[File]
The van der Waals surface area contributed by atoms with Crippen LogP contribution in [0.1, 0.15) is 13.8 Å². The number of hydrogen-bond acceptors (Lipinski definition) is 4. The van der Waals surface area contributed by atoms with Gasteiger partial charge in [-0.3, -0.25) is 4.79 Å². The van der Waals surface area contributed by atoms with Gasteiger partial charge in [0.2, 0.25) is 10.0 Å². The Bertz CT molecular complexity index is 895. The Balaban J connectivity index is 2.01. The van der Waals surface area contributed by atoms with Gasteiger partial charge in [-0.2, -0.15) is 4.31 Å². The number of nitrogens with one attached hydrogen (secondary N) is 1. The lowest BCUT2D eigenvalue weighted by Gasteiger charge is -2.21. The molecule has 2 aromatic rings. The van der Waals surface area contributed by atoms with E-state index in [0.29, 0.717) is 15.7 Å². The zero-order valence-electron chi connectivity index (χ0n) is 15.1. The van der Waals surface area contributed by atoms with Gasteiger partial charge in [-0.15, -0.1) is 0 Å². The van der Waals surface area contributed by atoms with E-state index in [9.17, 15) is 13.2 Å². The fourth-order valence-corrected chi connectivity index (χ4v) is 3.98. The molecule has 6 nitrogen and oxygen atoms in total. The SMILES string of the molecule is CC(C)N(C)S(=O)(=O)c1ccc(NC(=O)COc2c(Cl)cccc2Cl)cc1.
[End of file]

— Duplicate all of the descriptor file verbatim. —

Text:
The van der Waals surface area contributed by atoms with Crippen LogP contribution in [0.1, 0.15) is 13.8 Å². The number of hydrogen-bond acceptors (Lipinski definition) is 4. The van der Waals surface area contributed by atoms with Gasteiger partial charge in [-0.3, -0.25) is 4.79 Å². The van der Waals surface area contributed by atoms with Gasteiger partial charge in [0.2, 0.25) is 10.0 Å². The Bertz CT molecular complexity index is 895. The Balaban J connectivity index is 2.01. The van der Waals surface area contributed by atoms with Gasteiger partial charge in [-0.2, -0.15) is 4.31 Å². The number of nitrogens with one attached hydrogen (secondary N) is 1. The lowest BCUT2D eigenvalue weighted by Gasteiger charge is -2.21. The molecule has 2 aromatic rings. The van der Waals surface area contributed by atoms with E-state index in [0.29, 0.717) is 15.7 Å². The zero-order valence-electron chi connectivity index (χ0n) is 15.1. The van der Waals surface area contributed by atoms with Gasteiger partial charge in [-0.15, -0.1) is 0 Å². The van der Waals surface area contributed by atoms with E-state index in [9.17, 15) is 13.2 Å². The fourth-order valence-corrected chi connectivity index (χ4v) is 3.98. The molecule has 6 nitrogen and oxygen atoms in total. The SMILES string of the molecule is CC(C)N(C)S(=O)(=O)c1ccc(NC(=O)COc2c(Cl)cccc2Cl)cc1.